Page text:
- Potentially an aside on Raynaud's construction of Néron models by taking the quotient by the closure of the unit section, and how to extend to higher-dimensional families.
Hour 2:
- The DR cycle for smooth curves;
- Extending DR to compact type by twisting;
- Log structures on curves (Deligne-Faltings approach);
Hour 3:
- LogDR as the locus where line bundle is log trivial;
- The log Chow ring;
- Statement of LogDR formula;
- Idea of two proofs of the formula, one via localisation, the other via GRR.
- Florent Schaffhauser (Universität Heidelberg, Germany).
Higgs bundles for non-constant groups and applications
Abstract: Nonabelian Hodge theory can be seen as a vast generalization of the theory of harmonic forms on smooth and projective complex analytic curves. It is due to Hitchin, Simpson, Donaldson and Corlette. The fundamental result of the theory is the existence of a correspondence between the “Betti cohomology” and the “Dolbeault cohomology” of the variety. In his 1992 paper ‘Higgs bundles and local systems’, Carlos Simpson observed that the Betti side generalises to non-constant coefficients, and asked about the corresponding Dolbeault space in that case. The purpose of this mini-course is to explain one possible answer to Simpson’s question.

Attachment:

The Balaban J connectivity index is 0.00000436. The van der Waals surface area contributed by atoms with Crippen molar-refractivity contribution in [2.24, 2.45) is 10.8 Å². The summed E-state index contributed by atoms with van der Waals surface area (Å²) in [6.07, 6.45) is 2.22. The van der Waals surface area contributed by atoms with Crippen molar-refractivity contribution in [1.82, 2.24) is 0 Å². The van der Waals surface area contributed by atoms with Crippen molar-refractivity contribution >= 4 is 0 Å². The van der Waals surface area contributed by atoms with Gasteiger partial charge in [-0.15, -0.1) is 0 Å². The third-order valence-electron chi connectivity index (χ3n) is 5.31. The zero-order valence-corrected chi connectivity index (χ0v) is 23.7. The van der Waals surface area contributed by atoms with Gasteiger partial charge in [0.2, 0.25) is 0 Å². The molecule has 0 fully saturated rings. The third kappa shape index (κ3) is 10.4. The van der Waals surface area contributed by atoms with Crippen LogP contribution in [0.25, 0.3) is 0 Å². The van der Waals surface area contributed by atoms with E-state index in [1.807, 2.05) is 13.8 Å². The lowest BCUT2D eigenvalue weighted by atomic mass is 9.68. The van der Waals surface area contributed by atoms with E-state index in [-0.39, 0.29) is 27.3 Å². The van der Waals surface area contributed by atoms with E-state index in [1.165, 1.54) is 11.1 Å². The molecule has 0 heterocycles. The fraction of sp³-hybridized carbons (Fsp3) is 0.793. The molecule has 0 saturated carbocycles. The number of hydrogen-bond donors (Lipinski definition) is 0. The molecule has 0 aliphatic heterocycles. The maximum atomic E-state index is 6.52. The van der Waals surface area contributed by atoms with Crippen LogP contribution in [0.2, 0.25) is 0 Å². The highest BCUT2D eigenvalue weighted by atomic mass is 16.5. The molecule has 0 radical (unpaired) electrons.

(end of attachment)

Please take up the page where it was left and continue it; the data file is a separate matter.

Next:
- Alexander Soibelman (IHES, France).
Motivic invariants for moduli of Higgs bundles on a curve
Abstract: Motivic classes can be used to encode certain invariants in algebraic geometry in terms of elements of the Grothendieck ring of varieties or, more generally, of stacks. We begin with an introduction to motivic class computations from the point of view of counting rational points of an algebraic variety over a finite field. We will then familiarize ourselves with some of the tools used in performing these computations, such as Hall algebras, before moving on to their motivic versions. After giving a brief rundown of some known computations related to moduli of vector bundles on a curve, we will focus on motivic classes for moduli stacks of vector bundle and connection pairs, moduli stacks of semistable Higgs bundles, as well as their parabolic versions. As an application, we will look at how motivic class computations for parabolic Higgs bundles on the projective line relate to the Deligne-Simpson problem. We conclude with a discussion of motivic classes of moduli of irregular parabolic connections and moduli of irregular parabolic Higgs bundles.